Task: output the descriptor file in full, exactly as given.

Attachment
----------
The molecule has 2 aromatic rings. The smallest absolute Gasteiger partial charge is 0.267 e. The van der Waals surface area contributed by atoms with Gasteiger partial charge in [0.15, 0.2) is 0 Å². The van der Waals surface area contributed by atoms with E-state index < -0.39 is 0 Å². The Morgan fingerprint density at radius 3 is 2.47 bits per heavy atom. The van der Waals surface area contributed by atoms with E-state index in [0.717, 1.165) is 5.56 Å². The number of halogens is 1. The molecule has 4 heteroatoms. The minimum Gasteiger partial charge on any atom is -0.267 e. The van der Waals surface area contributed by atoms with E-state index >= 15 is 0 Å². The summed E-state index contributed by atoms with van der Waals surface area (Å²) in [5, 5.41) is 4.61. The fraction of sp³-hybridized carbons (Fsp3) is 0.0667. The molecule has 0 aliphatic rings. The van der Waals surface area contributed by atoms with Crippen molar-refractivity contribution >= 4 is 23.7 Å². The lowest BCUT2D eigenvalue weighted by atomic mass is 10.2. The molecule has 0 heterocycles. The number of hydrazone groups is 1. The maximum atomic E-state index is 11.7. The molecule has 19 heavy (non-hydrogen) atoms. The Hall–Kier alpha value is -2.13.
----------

The molecule has 2 aromatic rings. The smallest absolute Gasteiger partial charge is 0.267 e. The van der Waals surface area contributed by atoms with Gasteiger partial charge in [0.15, 0.2) is 0 Å². The van der Waals surface area contributed by atoms with E-state index < -0.39 is 0 Å². The Morgan fingerprint density at radius 3 is 2.47 bits per heavy atom. The van der Waals surface area contributed by atoms with E-state index in [0.717, 1.165) is 5.56 Å². The number of halogens is 1. The molecule has 4 heteroatoms. The minimum Gasteiger partial charge on any atom is -0.267 e. The van der Waals surface area contributed by atoms with E-state index >= 15 is 0 Å². The summed E-state index contributed by atoms with van der Waals surface area (Å²) in [5, 5.41) is 4.61. The fraction of sp³-hybridized carbons (Fsp3) is 0.0667. The molecule has 0 aliphatic rings. The van der Waals surface area contributed by atoms with Crippen molar-refractivity contribution >= 4 is 23.7 Å². The lowest BCUT2D eigenvalue weighted by atomic mass is 10.2. The molecule has 0 heterocycles. The number of hydrazone groups is 1. The maximum atomic E-state index is 11.7. The molecule has 19 heavy (non-hydrogen) atoms. The Hall–Kier alpha value is -2.13.